Journeying inland by boat from Lima to the Peruvian Amazon, Peru’s urban and natural jungles present a rich landscape and make for an enticing destination
For many, visiting Peru sits high on their bucket list. With its ancient sites, diverse topography and thriving capital, it has much to recommend it. With direct BA flights having launched last May from London Gatwick, journeying here is more accessible than ever, as I realise on a seven-day tour of this remarkable South American country.
After a few days in Lima, I board a plane to Iquitos, where I will embark on a cruise of the Amazon, one of the new Seven Wonders of the World. Travel company Aqua Expeditions was the first to launch a luxe river cruise on the Peruvian Amazon in 2007 and it now offers three-, four- and seven-night tours. Next year, it will partner with Jean-Michel Cousteau – son of oceanic explorer Jacques Cousteau – on a new series. The renowned conservationist will take guests on tours of the Amazon and Mekong (starting this year), imparting his knowledge of natural environments.
Iquitos is the largest city in the world that is only accessible by river or air. Yet this has done nothing to prevent it being flooded with Europeans, who were drawn to here for its booming rubber industry in the late 19th century. Their continuing influence can be seen in the city’s architecture, which includes the Iron House, rumoured to have been designed by Gustave Eiffel.
As we board the skiffs to take us aboard our ship, Aria, it begins to rain. Visitors should expect to be drenched daily in a place that sees at least 80 inches of downfall annually, but nothing could quite prepare me for the weather, which is almost biblical in its relentlessness.
Each of Aria’s 16 suites are nearly identical in size and appearance, featuring king-size beds, sitting areas and panoramic floor-to-ceiling windows. I love the sense of floating on water every morning when I open my curtains on the lower deck of the three-tier vessel.
Upstairs on the top deck is the lounge, bar and small library, along with a gym and massage room. Outside on the observation deck, a large white awning covers a cluster of sun beds and an outdoor jacuzzi. The decor is simple but stylish, with comfy sofas, coffee tables and polished wooden floors. Aria’s restaurant is its pride and joy, producing five-star Amazon-influenced cuisine courtesy of chef Pedro Miguel Schiaffino.
The daily itinerary includes morning and afternoon excursions for three hours down the river on motorised skiffs in small groups. The guides really set the trip apart from other tours of the region. Having all grown up here, they are brimming with such a wealth of knowledge that they would put even David Attenborough to shame, and have an inexhaustible passion for their homeland.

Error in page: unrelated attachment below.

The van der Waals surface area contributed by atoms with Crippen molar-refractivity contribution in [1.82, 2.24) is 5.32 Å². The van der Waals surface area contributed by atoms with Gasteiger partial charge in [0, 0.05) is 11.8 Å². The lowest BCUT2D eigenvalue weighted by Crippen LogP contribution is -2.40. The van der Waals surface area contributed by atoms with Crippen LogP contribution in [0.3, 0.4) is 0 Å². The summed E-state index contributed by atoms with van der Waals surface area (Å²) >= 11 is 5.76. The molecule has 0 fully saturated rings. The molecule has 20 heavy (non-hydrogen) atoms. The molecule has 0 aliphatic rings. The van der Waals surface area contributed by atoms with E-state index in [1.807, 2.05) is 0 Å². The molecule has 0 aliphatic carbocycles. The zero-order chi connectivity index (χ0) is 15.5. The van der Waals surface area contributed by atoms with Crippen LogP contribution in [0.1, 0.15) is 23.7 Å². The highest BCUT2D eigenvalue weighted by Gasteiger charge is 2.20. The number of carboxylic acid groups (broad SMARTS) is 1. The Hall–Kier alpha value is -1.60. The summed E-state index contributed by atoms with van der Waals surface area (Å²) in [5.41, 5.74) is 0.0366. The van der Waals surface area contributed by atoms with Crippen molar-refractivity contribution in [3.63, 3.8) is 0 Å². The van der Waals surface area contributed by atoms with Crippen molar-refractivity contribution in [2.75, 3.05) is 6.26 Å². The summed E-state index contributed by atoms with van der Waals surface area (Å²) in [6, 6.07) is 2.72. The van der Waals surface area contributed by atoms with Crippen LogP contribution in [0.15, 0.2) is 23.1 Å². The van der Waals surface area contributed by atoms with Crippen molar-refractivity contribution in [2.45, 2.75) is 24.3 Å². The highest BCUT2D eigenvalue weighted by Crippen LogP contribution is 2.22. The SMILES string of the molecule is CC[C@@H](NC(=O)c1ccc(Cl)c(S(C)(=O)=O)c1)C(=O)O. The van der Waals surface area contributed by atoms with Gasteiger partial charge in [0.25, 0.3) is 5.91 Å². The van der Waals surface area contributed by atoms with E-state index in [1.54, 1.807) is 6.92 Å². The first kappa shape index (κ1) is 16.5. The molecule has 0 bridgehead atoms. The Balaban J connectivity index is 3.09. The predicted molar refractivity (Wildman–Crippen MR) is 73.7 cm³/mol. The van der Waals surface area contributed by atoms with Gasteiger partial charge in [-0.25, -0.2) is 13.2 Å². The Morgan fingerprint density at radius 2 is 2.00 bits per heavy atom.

Much like us, they cannot contain their excitement when they spot local wildlife, as though they too are seeing it for the first time. On two occasions, our guide Julio pulls a baby anaconda out of the river, while another wrestles a caiman into our boat. They appear to know the name of every bird in the sky which, given there are more than 205 species here (along with 2.5 million insect and 40,000 plant species), is quite something.
The guides don’t get to have all the fun, though – we spend a morning fishing for piranhas in Moringa Lake, followed by canoeing at Lake Clavero. We journey into the heart of the rainforest to discover the creatures that live within. Mosquitos seem immune to insect repellant, and our guide warms us not to touch any of the many trees, which are riddled with stinging ants and giant tarantulas. However, we are welcomed by three-toed sloths, rare birds and squirrel monkeys.
Each day presents something new and unforgettable, such as one evening when we sip sundowners in our skiffs, reflecting on all the wonders we have seen as the sun sets – an awe-inspiring sight in itself.
I start and end my trip in Lima, where I stay at the five-star Swissôtel, in the financial district of San Isidro. Peru’s vibrant capital recalls its past as well as its promising future. Just ten minutes by car from our hotel is Huaca Pucllana. The ancient ruins, which once served as an administrative and ceremonial site, date back 1,800 years to pre-Columbian South America.
Lima was founded in 1535 by the Spanish conquistador Francisco Pizarro and traces of the city’s 300-year Spanish rule can be found in Plaza Mayor, where the Government Palace and cathedral are situated.
Lima has become famous in the past decade for its diverse culinary scene. Widely regarded as one of the best restaurants in the world and one of the first in Peru to receive a Michelin star in 2013, Central is a must-visit. Its inventive menu, devised by renowned head chef Virgilio Martínez Véliz, celebrates the native gastronomy and geographical diversity. Another restaurant I must mention is Maido, which serves a Nikkei menu that fuses Japanese and Peruvian culinary techniques.
Peru’s capital has a burgeoning fashion and art scene. The Miraflores district is home to Love Park which, with its mosaic walls and contemporary artwork – including the El Beso sculpture depicting sculptor Víctor Delfín and his wife kissing – has been compared to Gaudí’s Parc Güell more than 6,000 miles away in Barcelona.Finally, Mate, the not-for-profit centre founded by Mario Testino, showcases the Peruvian photographer’s works as well as that of lesser-known contemporary local artists.
Staring at his collection of photographs dedicated to the festive dress of the Cusco people and the region’s topography, you can see how creatives such as Testino, who have emerged from Peru, will forever draw inspiration from this spectacular country.